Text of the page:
ROME – This week the church’s most exclusive club, the College of Cardinals, is welcoming its new members, who broaden its composition by featuring an increasingly global and younger cadre of leaders, who do not belong to the western world and thus have other priorities, and who exude zeal to implement the pope’s vision for evangelization.
On Saturday, Pope Francis created 20 new cardinals, who will play a key role in implementing the reforms he has attempted to roll out since taking office in 2013.
The cardinals are currently participating in an Aug. 29-30 meeting to study the pope’s recent reform of the Roman Curia – the Vatican’s central governing body – and to get to know one another.
Of the new so-called “cardinal electors” – those under 80 and eligible to vote in the next conclave – most are in their mid-60s, a handful are in their 50s, and the youngest is just 48.
Notably, the prelates welcomed into the College of Cardinals this weekend come largely from places outside the world’s traditional centers of power.
In conversations with media ahead of Saturday’s consistory, several of the new cardinals conveyed their eagerness to assist the pope in his reforms, including his focus on evangelization and service to the poor and those on the peripheries.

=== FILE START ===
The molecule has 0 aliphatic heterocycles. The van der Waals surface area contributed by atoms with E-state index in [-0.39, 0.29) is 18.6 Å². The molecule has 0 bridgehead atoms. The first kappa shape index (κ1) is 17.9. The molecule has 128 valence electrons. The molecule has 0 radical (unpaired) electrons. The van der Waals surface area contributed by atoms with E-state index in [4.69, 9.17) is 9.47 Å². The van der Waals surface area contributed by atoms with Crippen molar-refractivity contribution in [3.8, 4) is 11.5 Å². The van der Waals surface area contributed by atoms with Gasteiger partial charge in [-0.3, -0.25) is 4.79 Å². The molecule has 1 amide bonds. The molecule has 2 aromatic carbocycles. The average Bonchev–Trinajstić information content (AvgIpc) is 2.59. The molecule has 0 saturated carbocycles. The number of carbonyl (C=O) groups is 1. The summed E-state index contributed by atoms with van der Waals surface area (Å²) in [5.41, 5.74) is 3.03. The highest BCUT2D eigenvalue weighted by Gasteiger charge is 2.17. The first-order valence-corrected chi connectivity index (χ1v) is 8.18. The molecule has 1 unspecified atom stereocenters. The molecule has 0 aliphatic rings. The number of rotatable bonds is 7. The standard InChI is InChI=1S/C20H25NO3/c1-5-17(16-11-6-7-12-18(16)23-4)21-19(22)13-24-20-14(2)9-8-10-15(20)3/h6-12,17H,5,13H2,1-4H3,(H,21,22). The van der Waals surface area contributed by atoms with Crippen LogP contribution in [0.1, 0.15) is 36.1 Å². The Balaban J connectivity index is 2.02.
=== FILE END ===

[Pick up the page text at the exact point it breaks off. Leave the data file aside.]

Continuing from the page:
Asked by journalists if he’s part of a “new generation” of cardinals, Cardinal Lazarus You Heung-sik, 70, said this means, “a different type, not so serious.”
The former bishop of Daejeon, South Korea, and the current prefect of the Vatican’s Dicastery for Clergy, You said that given the pope’s diverse cardinal nominations in the past few consistories, the majority of cardinals now “are pastors.”
“Because of this, all together, there is a pastoral and spiritual vision, not so much juridical,” he said, adding that the major documents Pope Francis has published throughout his nearly 10-year reign – including Evangelii Gaudium, Fratelli Tutti, Laudato Si, and most recently, Predicate Evangelium – are also heavily pastoral in nature.
For You, trying to live according to this vision “will be a new reform, it will be a renewal of the church, it will be a positive change. I hope to help carry it forward with the pope.”
Cardinal Giorgio Marengo, prefect of the Apostolic Prefecture of Ulaanbaatar, Mongolia, who at 48 is now the youngest cardinal, said his attitude during this week’s meeting is one of “serving.”